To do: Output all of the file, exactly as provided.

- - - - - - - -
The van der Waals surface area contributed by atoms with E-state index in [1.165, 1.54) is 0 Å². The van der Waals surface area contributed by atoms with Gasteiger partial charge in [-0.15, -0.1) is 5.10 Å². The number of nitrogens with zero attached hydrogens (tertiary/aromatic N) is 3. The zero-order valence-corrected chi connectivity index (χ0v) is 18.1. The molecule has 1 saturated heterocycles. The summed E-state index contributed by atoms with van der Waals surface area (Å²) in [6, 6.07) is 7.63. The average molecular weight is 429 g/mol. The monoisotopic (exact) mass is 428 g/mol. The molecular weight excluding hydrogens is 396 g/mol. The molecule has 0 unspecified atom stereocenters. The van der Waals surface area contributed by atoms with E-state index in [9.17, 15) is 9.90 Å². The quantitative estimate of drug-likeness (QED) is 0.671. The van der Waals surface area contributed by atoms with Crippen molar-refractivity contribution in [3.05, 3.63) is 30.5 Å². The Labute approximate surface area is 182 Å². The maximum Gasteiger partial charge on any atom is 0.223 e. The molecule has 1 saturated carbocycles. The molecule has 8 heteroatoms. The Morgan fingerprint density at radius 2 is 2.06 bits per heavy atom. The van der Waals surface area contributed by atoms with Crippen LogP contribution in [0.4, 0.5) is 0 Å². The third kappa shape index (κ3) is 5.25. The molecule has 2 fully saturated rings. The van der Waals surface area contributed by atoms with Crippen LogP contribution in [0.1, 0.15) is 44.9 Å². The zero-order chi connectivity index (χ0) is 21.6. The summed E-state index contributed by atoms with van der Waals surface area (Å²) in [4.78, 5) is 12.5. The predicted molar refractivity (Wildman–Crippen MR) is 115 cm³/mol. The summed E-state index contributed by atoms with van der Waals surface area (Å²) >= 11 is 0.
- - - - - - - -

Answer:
The van der Waals surface area contributed by atoms with E-state index in [1.165, 1.54) is 0 Å². The van der Waals surface area contributed by atoms with Gasteiger partial charge in [-0.15, -0.1) is 5.10 Å². The number of nitrogens with zero attached hydrogens (tertiary/aromatic N) is 3. The zero-order valence-corrected chi connectivity index (χ0v) is 18.1. The molecule has 1 saturated heterocycles. The summed E-state index contributed by atoms with van der Waals surface area (Å²) in [6, 6.07) is 7.63. The average molecular weight is 429 g/mol. The monoisotopic (exact) mass is 428 g/mol. The molecular weight excluding hydrogens is 396 g/mol. The molecule has 0 unspecified atom stereocenters. The van der Waals surface area contributed by atoms with E-state index in [9.17, 15) is 9.90 Å². The quantitative estimate of drug-likeness (QED) is 0.671. The van der Waals surface area contributed by atoms with Crippen molar-refractivity contribution in [3.05, 3.63) is 30.5 Å². The Labute approximate surface area is 182 Å². The maximum Gasteiger partial charge on any atom is 0.223 e. The molecule has 1 saturated carbocycles. The molecule has 8 heteroatoms. The Morgan fingerprint density at radius 2 is 2.06 bits per heavy atom. The van der Waals surface area contributed by atoms with Crippen LogP contribution in [0.4, 0.5) is 0 Å². The third kappa shape index (κ3) is 5.25. The molecule has 2 fully saturated rings. The van der Waals surface area contributed by atoms with Crippen LogP contribution in [0.1, 0.15) is 44.9 Å². The zero-order chi connectivity index (χ0) is 21.6. The summed E-state index contributed by atoms with van der Waals surface area (Å²) in [4.78, 5) is 12.5. The predicted molar refractivity (Wildman–Crippen MR) is 115 cm³/mol. The summed E-state index contributed by atoms with van der Waals surface area (Å²) >= 11 is 0.